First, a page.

One of the must-see shows of the season is the exhibition of works by Mikhail Larionov at the New Tretyakov Gallery. Born in Tiraspol in 1881, Larionov was one of the leaders of the Russian avant-garde. After a brief but significant career in Russia, he emigrated to France with his life-long companion and fellow artist Natalia Goncharova in 1915 and became one of the most celebrated 20th century painters, illustrators, costume and set designers.

Mikhail Larionov started his career at the Moscow School of Painting, Sculpture and Architecture, studying under Isaac Levitan and Valentin Serov. Expelled three times, Larionov had radical views from the very start of his career.

“All that has become established in art depresses me,” he said at the time. “I sense stagnation and it suffocates me… I want to escape from these walls to a boundless space, to find myself in constant motion…”

Breaking with the Russian academic tradition, his early paintings were impressionistic, but after a trip to France, he began to paint in a neo-primitivist style. This was derived, in part, from traditional Russian luboks (colorfully painted storyboards) and the esthetics of commercial signage in the Russian provinces.

In 1908 he was one of the organizers of the Golden Fleece exhibition in Moscow, which exhibited works by avant-garde foreign and local artists such as Marc Chagall, Kazimir Malevich, Claude Matisse, Vincent Van Gogh and Paul Gaugin.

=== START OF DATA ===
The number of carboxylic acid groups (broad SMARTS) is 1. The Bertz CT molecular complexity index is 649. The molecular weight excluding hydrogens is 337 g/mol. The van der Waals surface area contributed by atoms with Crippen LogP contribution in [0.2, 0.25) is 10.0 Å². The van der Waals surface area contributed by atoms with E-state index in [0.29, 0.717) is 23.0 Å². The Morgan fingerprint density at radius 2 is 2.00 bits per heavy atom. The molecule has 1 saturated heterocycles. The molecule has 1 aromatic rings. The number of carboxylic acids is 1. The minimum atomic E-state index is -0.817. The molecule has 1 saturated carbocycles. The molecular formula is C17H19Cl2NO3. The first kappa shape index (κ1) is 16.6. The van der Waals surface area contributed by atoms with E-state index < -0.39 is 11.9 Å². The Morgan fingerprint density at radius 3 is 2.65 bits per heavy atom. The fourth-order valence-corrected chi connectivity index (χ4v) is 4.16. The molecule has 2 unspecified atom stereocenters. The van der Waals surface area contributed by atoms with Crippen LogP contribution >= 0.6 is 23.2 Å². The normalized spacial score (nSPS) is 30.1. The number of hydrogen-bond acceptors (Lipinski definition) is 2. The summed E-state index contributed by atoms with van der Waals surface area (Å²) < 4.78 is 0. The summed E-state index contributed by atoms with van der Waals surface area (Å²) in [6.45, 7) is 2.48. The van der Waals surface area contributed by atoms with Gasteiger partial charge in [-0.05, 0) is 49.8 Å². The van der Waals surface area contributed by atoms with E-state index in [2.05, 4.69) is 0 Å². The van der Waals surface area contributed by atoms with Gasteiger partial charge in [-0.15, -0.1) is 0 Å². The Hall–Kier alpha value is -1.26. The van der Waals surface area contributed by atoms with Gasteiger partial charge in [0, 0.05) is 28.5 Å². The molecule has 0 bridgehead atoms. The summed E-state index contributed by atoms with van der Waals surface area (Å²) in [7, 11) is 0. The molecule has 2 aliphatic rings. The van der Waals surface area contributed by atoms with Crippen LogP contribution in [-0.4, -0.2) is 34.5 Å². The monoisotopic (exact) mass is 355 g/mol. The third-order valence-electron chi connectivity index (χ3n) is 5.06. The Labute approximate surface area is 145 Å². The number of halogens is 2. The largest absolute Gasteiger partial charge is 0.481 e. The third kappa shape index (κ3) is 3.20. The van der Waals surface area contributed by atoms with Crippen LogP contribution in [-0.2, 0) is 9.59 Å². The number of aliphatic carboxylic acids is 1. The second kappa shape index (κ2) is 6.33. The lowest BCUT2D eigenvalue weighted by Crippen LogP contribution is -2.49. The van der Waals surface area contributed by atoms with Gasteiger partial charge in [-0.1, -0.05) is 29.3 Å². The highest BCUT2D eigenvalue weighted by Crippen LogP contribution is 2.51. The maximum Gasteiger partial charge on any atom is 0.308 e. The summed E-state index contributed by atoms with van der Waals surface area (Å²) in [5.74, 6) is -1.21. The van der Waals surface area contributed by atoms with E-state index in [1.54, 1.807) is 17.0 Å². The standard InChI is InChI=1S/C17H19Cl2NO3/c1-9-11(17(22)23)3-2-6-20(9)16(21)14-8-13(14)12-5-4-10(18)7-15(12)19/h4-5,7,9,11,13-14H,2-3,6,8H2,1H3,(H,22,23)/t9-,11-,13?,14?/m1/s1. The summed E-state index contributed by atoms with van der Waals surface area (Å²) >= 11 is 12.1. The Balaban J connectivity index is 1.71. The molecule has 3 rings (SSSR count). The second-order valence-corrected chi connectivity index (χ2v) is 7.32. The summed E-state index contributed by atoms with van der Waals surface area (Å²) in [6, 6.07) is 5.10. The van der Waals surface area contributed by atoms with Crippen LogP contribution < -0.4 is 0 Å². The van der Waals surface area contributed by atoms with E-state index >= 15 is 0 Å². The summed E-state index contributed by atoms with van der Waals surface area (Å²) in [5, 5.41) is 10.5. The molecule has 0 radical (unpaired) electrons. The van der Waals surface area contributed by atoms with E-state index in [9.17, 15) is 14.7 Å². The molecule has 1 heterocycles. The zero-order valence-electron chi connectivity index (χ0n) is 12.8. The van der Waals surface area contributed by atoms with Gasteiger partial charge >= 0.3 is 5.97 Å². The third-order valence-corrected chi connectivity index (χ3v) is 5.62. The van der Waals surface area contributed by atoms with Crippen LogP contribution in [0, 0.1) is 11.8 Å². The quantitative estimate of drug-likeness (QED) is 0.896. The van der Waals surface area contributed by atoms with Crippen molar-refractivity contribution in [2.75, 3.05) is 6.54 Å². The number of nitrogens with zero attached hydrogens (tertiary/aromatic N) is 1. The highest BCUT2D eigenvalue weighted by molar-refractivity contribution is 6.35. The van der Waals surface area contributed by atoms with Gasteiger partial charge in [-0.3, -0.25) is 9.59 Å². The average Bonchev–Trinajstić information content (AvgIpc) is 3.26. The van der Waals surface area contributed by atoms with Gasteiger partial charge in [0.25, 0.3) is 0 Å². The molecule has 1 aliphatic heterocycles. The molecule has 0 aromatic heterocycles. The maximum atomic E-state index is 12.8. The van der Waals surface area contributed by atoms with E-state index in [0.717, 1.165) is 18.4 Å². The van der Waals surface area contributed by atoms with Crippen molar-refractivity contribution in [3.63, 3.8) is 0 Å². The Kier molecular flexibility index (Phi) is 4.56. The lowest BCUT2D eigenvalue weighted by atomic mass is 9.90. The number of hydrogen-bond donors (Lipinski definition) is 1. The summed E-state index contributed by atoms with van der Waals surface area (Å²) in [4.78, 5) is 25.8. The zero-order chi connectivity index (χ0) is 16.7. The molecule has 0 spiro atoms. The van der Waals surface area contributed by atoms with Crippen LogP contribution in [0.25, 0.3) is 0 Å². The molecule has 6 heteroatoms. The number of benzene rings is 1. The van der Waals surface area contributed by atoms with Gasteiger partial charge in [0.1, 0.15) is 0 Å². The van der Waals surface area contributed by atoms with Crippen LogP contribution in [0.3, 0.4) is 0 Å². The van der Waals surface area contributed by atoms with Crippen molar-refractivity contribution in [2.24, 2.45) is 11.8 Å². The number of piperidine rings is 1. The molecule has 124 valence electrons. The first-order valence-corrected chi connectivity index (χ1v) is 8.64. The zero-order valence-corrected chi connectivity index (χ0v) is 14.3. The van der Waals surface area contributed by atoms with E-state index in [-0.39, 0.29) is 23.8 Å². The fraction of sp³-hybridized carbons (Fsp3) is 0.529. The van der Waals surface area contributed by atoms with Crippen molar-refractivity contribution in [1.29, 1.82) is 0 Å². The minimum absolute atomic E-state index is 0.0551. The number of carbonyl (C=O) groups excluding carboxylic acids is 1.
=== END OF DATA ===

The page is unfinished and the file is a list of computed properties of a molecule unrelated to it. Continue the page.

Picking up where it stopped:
A few years later, in 1913, Larionov invented a new form of art that he called “Rayonism,” which sought to capture on canvas what Larionov said the eye saw: lines of reflected light in rays that were reflected from objects and crossed each other as the objects moved. Although Larionov had been influenced by the Italian Futurists and their representation of movement, Rayonism was Russia’s first home-grown non-representational art form.

Larionov was a founding member of two important Russian artistic groups: the Jack of Diamonds (1909–1911) and the more radical Donkey’s Tail (1912–1913). Before emigrating to France, he had one solo show in Moscow, which was held for exactly one day in 1911.

In 1915 he and Goncharova left Russia for what turned out to be the rest of their lives. In Paris they worked with the ballet impresario Sergei Diaghilev on the productions of the Ballets Russes. Larionov spent the rest of his life in France, became a French citizen and divided his time between the seaside in the south of France and the Paris suburb of Fontenay-aux-Roses, where he died at the age of 82.